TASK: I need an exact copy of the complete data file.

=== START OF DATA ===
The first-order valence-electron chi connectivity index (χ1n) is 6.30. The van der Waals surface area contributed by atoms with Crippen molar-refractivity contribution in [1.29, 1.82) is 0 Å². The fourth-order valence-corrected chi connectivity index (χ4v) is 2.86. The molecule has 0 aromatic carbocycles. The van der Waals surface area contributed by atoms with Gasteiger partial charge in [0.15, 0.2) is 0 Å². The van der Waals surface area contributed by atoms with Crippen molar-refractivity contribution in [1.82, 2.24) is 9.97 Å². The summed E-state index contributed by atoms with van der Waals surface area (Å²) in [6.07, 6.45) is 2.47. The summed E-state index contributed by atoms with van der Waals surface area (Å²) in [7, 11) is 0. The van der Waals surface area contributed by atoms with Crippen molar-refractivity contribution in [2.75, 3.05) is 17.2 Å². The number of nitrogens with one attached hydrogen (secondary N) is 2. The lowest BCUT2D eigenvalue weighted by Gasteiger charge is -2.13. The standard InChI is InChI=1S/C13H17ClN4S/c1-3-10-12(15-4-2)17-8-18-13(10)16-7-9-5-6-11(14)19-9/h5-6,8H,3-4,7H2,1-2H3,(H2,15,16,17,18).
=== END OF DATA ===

The first-order valence-electron chi connectivity index (χ1n) is 6.30. The van der Waals surface area contributed by atoms with Crippen molar-refractivity contribution in [1.29, 1.82) is 0 Å². The fourth-order valence-corrected chi connectivity index (χ4v) is 2.86. The molecule has 0 aromatic carbocycles. The van der Waals surface area contributed by atoms with Gasteiger partial charge in [0.15, 0.2) is 0 Å². The van der Waals surface area contributed by atoms with Crippen molar-refractivity contribution in [1.82, 2.24) is 9.97 Å². The summed E-state index contributed by atoms with van der Waals surface area (Å²) in [6.07, 6.45) is 2.47. The summed E-state index contributed by atoms with van der Waals surface area (Å²) in [7, 11) is 0. The van der Waals surface area contributed by atoms with Crippen molar-refractivity contribution in [2.75, 3.05) is 17.2 Å². The number of nitrogens with one attached hydrogen (secondary N) is 2. The lowest BCUT2D eigenvalue weighted by Gasteiger charge is -2.13. The standard InChI is InChI=1S/C13H17ClN4S/c1-3-10-12(15-4-2)17-8-18-13(10)16-7-9-5-6-11(14)19-9/h5-6,8H,3-4,7H2,1-2H3,(H2,15,16,17,18).